De Rivera says the policy could lead to arbitrary asset seizures, the freezing of bank accounts based on suppositions rather than facts and business owners losing control of their companies even before being found guilty.
“This is a very negative signal for the national and foreign investors … whom we need so much to get the economy growing,” de Rivera adds. “It’s not the right message.”
Gustavo de Hoyos, head of the Coparmex employers’ federation, says it would be “very easy to criminalize a company that made a mistake” and lock up executives in top-security jails “as if they belonged to a [drug] cartel.” Businesspeople have little faith that even if found not guilty they would be properly compensated for lost assets.
Alejandro Armenta, president of the Senate’s finance commission and a member of the ruling Morena party, says criminal charges would only be automatic for large-scale fraudsters. But tough legislation was needed to crack down on companies selling tax invoices to clients who used them to duck taxes, he argues.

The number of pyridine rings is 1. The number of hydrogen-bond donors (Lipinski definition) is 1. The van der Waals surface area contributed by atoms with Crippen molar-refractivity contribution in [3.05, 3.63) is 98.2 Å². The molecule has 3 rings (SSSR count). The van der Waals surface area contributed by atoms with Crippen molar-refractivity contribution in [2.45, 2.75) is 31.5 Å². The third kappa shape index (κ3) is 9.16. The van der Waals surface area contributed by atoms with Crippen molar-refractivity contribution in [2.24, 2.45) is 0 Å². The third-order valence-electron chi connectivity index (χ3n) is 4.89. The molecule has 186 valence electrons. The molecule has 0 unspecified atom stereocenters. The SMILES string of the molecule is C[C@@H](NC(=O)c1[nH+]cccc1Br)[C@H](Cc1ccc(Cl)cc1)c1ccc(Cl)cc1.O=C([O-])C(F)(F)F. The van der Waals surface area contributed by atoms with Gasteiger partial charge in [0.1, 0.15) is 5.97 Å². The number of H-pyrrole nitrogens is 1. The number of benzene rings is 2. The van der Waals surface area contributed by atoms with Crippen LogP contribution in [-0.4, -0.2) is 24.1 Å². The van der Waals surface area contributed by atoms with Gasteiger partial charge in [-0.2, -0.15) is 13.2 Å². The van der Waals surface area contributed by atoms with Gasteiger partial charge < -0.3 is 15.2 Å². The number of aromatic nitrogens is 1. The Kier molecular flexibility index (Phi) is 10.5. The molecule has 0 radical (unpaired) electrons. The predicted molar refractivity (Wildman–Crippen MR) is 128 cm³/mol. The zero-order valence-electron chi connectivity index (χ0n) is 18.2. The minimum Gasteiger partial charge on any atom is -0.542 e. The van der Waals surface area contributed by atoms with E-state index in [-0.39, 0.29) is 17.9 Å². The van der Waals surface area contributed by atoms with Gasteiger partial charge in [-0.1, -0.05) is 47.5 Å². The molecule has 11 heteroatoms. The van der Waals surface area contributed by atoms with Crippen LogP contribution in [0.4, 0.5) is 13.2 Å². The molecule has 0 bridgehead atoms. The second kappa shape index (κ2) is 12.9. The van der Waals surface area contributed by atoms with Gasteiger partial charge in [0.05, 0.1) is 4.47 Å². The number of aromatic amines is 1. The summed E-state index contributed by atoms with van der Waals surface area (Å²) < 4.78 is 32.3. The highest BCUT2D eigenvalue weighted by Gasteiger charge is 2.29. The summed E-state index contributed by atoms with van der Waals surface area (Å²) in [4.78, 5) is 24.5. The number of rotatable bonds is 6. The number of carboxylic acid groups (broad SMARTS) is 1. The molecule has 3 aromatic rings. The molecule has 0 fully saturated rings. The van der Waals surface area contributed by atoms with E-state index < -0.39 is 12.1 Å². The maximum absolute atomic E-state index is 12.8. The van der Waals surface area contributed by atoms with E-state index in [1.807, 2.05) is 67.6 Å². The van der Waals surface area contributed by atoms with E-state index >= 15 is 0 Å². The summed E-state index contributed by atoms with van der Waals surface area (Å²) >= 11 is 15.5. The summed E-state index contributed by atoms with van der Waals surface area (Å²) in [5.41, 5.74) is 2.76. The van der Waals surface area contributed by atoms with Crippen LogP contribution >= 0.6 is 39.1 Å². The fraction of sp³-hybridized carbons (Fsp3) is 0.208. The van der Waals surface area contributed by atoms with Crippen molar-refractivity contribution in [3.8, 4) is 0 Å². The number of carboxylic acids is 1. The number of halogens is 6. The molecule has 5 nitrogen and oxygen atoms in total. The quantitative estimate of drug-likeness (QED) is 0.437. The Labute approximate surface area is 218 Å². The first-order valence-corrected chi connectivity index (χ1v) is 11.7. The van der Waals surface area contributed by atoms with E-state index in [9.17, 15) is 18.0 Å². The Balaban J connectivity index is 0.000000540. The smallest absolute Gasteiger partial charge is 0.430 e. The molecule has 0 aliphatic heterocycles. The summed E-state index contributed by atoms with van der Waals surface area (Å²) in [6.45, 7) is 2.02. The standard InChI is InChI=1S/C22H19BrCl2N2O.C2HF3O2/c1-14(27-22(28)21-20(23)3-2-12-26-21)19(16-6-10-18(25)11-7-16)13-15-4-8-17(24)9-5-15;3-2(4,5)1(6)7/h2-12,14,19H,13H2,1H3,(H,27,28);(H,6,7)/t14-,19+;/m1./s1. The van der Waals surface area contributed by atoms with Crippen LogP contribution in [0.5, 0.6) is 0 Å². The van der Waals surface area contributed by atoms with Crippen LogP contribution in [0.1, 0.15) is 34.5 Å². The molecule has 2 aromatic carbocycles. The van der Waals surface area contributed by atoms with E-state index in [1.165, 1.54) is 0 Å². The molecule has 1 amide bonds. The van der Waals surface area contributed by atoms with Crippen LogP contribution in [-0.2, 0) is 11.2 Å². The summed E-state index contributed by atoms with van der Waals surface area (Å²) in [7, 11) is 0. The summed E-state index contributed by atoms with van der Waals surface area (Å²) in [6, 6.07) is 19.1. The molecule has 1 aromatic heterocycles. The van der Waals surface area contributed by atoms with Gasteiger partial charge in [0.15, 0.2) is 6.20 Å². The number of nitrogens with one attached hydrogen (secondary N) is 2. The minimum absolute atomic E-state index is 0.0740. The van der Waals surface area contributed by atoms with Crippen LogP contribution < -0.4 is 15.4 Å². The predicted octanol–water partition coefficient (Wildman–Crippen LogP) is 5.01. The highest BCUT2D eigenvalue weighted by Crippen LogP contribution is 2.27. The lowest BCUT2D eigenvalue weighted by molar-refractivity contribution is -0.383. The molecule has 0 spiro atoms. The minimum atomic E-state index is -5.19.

“It’s not fiscal terrorism because from 2014 to 2019, more than 8,000 companies selling invoices were created and they issued 9 million fake invoices, defrauding more than 350 billion pesos [in taxes],” Armenta says. That was enough to pay for 220 hospitals, he adds.
“This is criminal in a country where half the people live in poverty. It’s not [a measure] against businesspeople,” he says.